Several months ago I decided to start running.
Several sources inspired me: Murakami’s well-known dedication to running and completing marathons (including an ultra-marathon in Hokkaido featured in his running memoir); the book SPARK which describes the many physical and emotional benefits; finally, a long-held desire to do a triathlon, of which running is probably my weakest link (really, they’re all weak links).
But the strongest explanation is a simple one. One day I decided to get off my butt and start running, and to finally turn it into a habit.
At first, it was every other day for 30 minutes. Several months have passed; I now run 4-5 times a week, for up to an hour each time. It’s been a fun and tough and sweaty journey. The best part? Running is a great metaphor for life. So I get to wax faux-philosophical on some lessons learned. Here they are:
Learning to love pain
What I mean is, I didn’t start running because somebody asked me to become a runner. Just like I didn’t become a novelist because someone asked me to. One day, out of the blue, I wanted to write a novel. And one day, out of the blue, I started to run – simply because I wanted to. I’ve always done whatever I felt like doing in life. People may try to stop me, and convince me I’m wrong, but I won’t change. – Haruki Murakami
To quote a friend, people who love running learn to love pain. I’m pain-sensitive. Yes I’m basically a wuss. That’s been a barrier, I’m sure, to building the running habit, since if I’ve learned anything it’s that running is entirely an exercise in enduring pain.
Something helped me break the barrier: I stopped comparing myself to other runners. Before, those who passed me would piss me off. Running with friends was a constant mental exercise in determining who was suffering more. These insecurities stopped me before I started. I’m not completely rid of them, but I’ve been better, much better, about just getting going and doing my own thing.
Human beings are the most adaptable species on the planet. Our bodies are ground-zero. That’s why one person can eat 12K Big Macs in 30 years, and another can take 40K ecstasy pills in nine. Over time, I’ve noticed that my body (or some combination of mind-body) learned to quiet the pain. I still feel it, from the first step to the last, but it’s weaker, quieter, like an inner beast who’s hoarse from all the roaring.
Choosing the harder choice
If you have two choices, choose the harder. If you’re trying to decide whether to go out running or sit home and watch TV, go running. Probably the reason this trick works so well is that when you have two choices and one is harder, the only reason you’re even considering the other is laziness. – Paul Graham
It’s the sort of wisdom that comes from experience, and I’m not a complete convert, yet, but running has helped. 95% of the time, I don’t want to run, but 100% of the time, I’m glad I did.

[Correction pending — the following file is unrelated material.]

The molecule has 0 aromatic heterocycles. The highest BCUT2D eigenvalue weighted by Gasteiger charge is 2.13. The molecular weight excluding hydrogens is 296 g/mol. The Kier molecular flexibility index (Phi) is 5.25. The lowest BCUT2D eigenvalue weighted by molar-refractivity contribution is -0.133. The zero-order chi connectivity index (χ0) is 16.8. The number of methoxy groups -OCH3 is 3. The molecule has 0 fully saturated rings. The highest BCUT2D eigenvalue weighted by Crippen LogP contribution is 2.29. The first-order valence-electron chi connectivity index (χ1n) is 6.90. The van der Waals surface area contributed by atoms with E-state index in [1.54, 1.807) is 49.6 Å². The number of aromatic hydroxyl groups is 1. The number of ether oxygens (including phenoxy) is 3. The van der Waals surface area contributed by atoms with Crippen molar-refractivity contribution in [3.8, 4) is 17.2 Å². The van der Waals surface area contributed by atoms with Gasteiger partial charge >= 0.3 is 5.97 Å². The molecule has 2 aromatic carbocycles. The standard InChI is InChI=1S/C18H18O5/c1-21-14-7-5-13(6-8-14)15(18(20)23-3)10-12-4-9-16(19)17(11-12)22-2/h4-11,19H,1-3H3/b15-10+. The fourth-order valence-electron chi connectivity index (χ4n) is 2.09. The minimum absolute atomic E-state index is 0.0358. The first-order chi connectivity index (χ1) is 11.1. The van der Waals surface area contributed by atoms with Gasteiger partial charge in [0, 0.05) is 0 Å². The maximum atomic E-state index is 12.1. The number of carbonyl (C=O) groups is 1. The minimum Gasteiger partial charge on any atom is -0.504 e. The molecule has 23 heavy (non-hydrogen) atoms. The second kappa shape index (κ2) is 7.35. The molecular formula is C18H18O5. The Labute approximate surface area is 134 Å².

Running is the harder choice compared to just about anything else I could do. Because if there is something harder (say, making a painful phone call, or writing a long blog post), I can always take an hour to run – and feel better – before I do that harder thing. And most things (say, streaming Netflix, or microwaving a Pizza Pocket) are easier.
The hard-ness or easy-ness of doing something is tied to the pain. Just like your body learns to quiet pain over time, you learn to defeat laziness as well. Like in a role-playing game, you earn experience points and level-up and pretty soon the previously strong enemies of sloth and apathy are easily beaten.
Life is good. Because habits
Habits, habits, habits. They are everything. I can’t talk about habits without sounding…old. But there it is.
Like most life lessons, you can overdo it. A little spice is good for a dish; a little habit is great for a meaningful life.
It’s a balancing act between repetition and revision. At least once a week, I’ll run wind sprints instead of the usual jog. Sometimes I’ll drive to the beach and run along the pier. Or I’ll go to the campus stadium and run the stairs. That act never ends; we only achieve true equilibrium when we’re dead (one of the few things I remember from AP Biology).
Sacrifice leads to satisfaction
The only thing that will make you happy is to set a goal, then kill yourself to achieve it. I have a theory that the elation you feel is directly proportional to the sacrifices you make. – Dr. Nicholas of Broadcom
Most of my life’s most satisfying moments have been the cumulation of years of sacrifice (for example, getting into a good college, finding a respected job, launching a company). And most of my life’s most regrettable or disappointing moments have been periods of extended indulgence (to me, the opposite of sacrifice). Everyone needs the occasional Vegas weekend, but aside from a few photos and funny stories, that happy feeling disappears on the flight home.
For simpler, more mechanical things like running, it’s even more reliable, both in your mind (“I finished something”) and body (“These endorphins are delicious”).
These are my rambles, for now. I prefer bending the rules to serve my needs. It’s a source of regret and reckoning. But with running, I’ve had to bend myself instead. Or in Murakami’s words:
I think certain types of processes don’t allow for any variation. If you have to be part of that process, all you can do is transform – or perhaps distort – yourself through that persistent repetition, and make that process a part of your own personality. – Haruki Murakami